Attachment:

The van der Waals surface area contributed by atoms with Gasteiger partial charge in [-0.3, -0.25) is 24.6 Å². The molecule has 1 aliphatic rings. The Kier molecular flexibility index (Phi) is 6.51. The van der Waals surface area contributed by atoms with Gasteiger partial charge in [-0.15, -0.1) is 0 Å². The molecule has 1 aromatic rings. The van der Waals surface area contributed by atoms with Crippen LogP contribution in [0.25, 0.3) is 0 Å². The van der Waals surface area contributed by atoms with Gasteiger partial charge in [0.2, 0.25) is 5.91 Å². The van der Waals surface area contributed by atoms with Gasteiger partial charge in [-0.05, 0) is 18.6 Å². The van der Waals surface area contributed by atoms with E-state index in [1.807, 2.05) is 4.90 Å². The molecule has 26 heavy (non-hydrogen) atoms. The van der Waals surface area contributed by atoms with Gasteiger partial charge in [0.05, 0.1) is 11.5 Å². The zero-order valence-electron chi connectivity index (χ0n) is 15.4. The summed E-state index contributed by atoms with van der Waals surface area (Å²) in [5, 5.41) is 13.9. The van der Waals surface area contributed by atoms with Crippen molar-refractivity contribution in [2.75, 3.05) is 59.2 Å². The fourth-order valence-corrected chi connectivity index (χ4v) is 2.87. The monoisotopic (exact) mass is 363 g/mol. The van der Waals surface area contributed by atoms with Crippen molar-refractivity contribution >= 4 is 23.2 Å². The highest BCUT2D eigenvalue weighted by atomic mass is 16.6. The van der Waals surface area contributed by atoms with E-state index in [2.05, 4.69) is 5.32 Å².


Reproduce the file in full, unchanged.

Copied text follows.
The van der Waals surface area contributed by atoms with Gasteiger partial charge in [-0.3, -0.25) is 24.6 Å². The molecule has 1 aliphatic rings. The Kier molecular flexibility index (Phi) is 6.51. The van der Waals surface area contributed by atoms with Gasteiger partial charge in [-0.15, -0.1) is 0 Å². The molecule has 1 aromatic rings. The van der Waals surface area contributed by atoms with Crippen LogP contribution in [0.25, 0.3) is 0 Å². The van der Waals surface area contributed by atoms with Gasteiger partial charge in [0.2, 0.25) is 5.91 Å². The van der Waals surface area contributed by atoms with Gasteiger partial charge in [-0.05, 0) is 18.6 Å². The van der Waals surface area contributed by atoms with E-state index in [1.807, 2.05) is 4.90 Å². The molecule has 26 heavy (non-hydrogen) atoms. The van der Waals surface area contributed by atoms with Gasteiger partial charge in [0.05, 0.1) is 11.5 Å². The zero-order valence-electron chi connectivity index (χ0n) is 15.4. The summed E-state index contributed by atoms with van der Waals surface area (Å²) in [5, 5.41) is 13.9. The van der Waals surface area contributed by atoms with Crippen molar-refractivity contribution in [2.75, 3.05) is 59.2 Å². The fourth-order valence-corrected chi connectivity index (χ4v) is 2.87. The monoisotopic (exact) mass is 363 g/mol. The van der Waals surface area contributed by atoms with Crippen molar-refractivity contribution >= 4 is 23.2 Å². The highest BCUT2D eigenvalue weighted by atomic mass is 16.6. The van der Waals surface area contributed by atoms with E-state index in [2.05, 4.69) is 5.32 Å².